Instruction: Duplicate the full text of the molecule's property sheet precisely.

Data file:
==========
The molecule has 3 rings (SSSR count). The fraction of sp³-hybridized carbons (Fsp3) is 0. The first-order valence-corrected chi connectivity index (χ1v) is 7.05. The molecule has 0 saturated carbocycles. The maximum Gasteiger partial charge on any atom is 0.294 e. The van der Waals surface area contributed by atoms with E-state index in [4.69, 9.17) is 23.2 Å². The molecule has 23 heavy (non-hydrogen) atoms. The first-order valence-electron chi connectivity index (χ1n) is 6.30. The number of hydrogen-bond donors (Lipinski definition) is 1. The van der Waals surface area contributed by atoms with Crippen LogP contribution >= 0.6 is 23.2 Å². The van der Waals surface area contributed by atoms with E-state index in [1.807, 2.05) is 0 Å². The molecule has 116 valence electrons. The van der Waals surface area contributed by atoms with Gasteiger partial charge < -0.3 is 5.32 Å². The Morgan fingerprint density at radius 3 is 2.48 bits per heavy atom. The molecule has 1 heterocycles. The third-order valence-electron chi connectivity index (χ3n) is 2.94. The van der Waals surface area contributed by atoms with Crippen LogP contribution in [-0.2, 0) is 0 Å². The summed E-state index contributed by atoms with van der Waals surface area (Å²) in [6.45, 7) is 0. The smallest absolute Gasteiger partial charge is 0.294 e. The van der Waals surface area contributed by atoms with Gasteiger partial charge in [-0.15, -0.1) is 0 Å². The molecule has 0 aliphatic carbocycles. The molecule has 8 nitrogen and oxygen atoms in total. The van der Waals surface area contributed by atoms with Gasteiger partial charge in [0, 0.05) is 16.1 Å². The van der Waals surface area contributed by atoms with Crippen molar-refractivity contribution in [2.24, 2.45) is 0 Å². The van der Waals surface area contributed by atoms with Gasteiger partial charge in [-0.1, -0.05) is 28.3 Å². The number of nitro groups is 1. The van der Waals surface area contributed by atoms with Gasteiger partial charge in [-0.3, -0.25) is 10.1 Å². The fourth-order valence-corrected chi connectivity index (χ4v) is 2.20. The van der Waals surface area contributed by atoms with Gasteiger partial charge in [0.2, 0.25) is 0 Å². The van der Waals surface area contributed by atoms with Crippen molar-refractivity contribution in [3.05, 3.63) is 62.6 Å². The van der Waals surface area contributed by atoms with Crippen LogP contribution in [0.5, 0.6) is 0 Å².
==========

The molecule has 3 rings (SSSR count). The fraction of sp³-hybridized carbons (Fsp3) is 0. The first-order valence-corrected chi connectivity index (χ1v) is 7.05. The molecule has 0 saturated carbocycles. The maximum Gasteiger partial charge on any atom is 0.294 e. The van der Waals surface area contributed by atoms with E-state index in [4.69, 9.17) is 23.2 Å². The molecule has 23 heavy (non-hydrogen) atoms. The first-order valence-electron chi connectivity index (χ1n) is 6.30. The number of hydrogen-bond donors (Lipinski definition) is 1. The van der Waals surface area contributed by atoms with Crippen LogP contribution >= 0.6 is 23.2 Å². The van der Waals surface area contributed by atoms with E-state index in [1.807, 2.05) is 0 Å². The molecule has 116 valence electrons. The van der Waals surface area contributed by atoms with Gasteiger partial charge < -0.3 is 5.32 Å². The Morgan fingerprint density at radius 3 is 2.48 bits per heavy atom. The molecule has 1 heterocycles. The third-order valence-electron chi connectivity index (χ3n) is 2.94. The van der Waals surface area contributed by atoms with Crippen LogP contribution in [-0.2, 0) is 0 Å². The summed E-state index contributed by atoms with van der Waals surface area (Å²) in [6.45, 7) is 0. The smallest absolute Gasteiger partial charge is 0.294 e. The van der Waals surface area contributed by atoms with Gasteiger partial charge in [-0.15, -0.1) is 0 Å². The molecule has 0 aliphatic carbocycles. The molecule has 8 nitrogen and oxygen atoms in total. The van der Waals surface area contributed by atoms with Gasteiger partial charge in [0, 0.05) is 16.1 Å². The van der Waals surface area contributed by atoms with Crippen molar-refractivity contribution in [2.24, 2.45) is 0 Å². The van der Waals surface area contributed by atoms with Gasteiger partial charge in [-0.1, -0.05) is 28.3 Å². The number of nitro groups is 1. The van der Waals surface area contributed by atoms with Gasteiger partial charge in [-0.3, -0.25) is 10.1 Å². The fourth-order valence-corrected chi connectivity index (χ4v) is 2.20. The van der Waals surface area contributed by atoms with Gasteiger partial charge in [0.2, 0.25) is 0 Å². The van der Waals surface area contributed by atoms with Crippen molar-refractivity contribution in [3.05, 3.63) is 62.6 Å². The van der Waals surface area contributed by atoms with Crippen LogP contribution in [0.5, 0.6) is 0 Å².